ACT UP NEW YORK: ACTIVISM, ART, AND THE AIDS CRISIS, 1987–1993

EXHIBITION: ACT UP NEW YORK: ACTIVISM, ART, AND THE AIDS CRISIS, 1987–1993

running until December 23, 2009; for an earlier What Sorts post on the ACT UP Oral History Project, click here

the exhibition poster below is worth downloading for both the images it contains and the schedule of events it lists.

Harvard exhibition of visual media in AIDS activism marks 20 year anniversary of the formation of ACT UP New York — Premiere of the ACT UP Oral History Project

exhibition poster pdf file

The Carpenter Center for the Visual Arts and the Harvard Art Museum present ACT UP New York: Activism, Art, and the AIDS Crisis, 1987–1993, an exhibition of over 70 politically-charged posters, stickers, and other visual media that emerged during a pivotal moment of AIDS activism in New York City. The exhibition chronicles New York’s AIDS Coalition to Unleash Power (ACT UP) through an examination of compelling graphics created by various artist collectives that populated the group. The exhibition also features the premiere of the ACT UP Oral History Project, a suite of over 100 video interviews with surviving members of ACT UP New York that offer a retrospective portal on a decisive moment in the history of the gay rights movement, 20th-century visual art, our nation’s discussion of universal healthcare, and the continuing HIV/AIDS epidemic. The exhibition opens just over 20 years after the formation of ACT UP and also marks the 40 year anniversary of the Stonewall riots, the defining event that marked the start of the gay rights movement in the United States. The exhibition ACT UP New York: Activism, Art, and the AIDS Crisis, 1987–1993 provides an opportunity to reinvigorate a debate around the realities of HIV/AIDS today, and about the links between visual art, political activism, health, and human rights.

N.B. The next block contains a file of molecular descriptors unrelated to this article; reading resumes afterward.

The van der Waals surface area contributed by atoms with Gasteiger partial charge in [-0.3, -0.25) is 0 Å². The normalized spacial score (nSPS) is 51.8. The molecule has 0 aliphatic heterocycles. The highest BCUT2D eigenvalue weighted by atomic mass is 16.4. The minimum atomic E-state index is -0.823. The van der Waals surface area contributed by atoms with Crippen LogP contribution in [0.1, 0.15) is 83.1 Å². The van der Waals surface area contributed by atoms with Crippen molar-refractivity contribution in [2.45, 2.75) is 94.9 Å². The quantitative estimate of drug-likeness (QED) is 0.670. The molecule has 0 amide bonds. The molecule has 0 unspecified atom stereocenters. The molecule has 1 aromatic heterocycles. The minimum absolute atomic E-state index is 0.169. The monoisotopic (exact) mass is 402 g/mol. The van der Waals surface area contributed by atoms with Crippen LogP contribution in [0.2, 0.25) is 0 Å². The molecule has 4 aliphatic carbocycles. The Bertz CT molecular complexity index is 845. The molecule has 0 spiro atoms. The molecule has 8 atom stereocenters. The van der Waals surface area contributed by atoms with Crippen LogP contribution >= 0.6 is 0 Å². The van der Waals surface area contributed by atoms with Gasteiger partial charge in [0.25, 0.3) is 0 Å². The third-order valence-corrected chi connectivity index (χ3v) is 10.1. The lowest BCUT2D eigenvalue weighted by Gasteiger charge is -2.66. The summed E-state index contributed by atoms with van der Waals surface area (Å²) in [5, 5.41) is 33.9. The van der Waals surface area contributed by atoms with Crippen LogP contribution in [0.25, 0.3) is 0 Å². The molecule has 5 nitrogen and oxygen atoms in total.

ACT UP’s demonstrations in the late 1980s and early 1990s reflected the group’s outrage against a governing establishment that ignored HIV/AIDS as a national health crisis; that failed to secure funding for medical research, treatment, and education; that profited from inflated costs for therapeutic drugs; and that perpetuated homophobic misrepresentations of HIV and AIDS. Continue reading

Voting for Mavericks

Just a reminder to anyone who wants to vote in the Mavericks competition that the Vocational and Rehabilitation Research Institute in Calgary is running to GET TO IT FOLKS. On the roster (Maverick #6) is our very own Leilani Muir (pictured here, some time earlier than yesterday), who blazed a maverick path by taking the Province of Alberta to court in 1995-96 for her wrongful eugenic sterilization under the Sexual Sterilization Act of Alberta. The decision in Leilani’s case paved the way for a large number of further settlements for other plaintiffs, and more than a blip of public awareness about this aspect of Alberta’s history. You can vote for three candidates in different categories (education, deinstitutionalization, and community living), and voting for Leilani is a small step to having the courage and determination behind her efforts recognized more publicly, Continue reading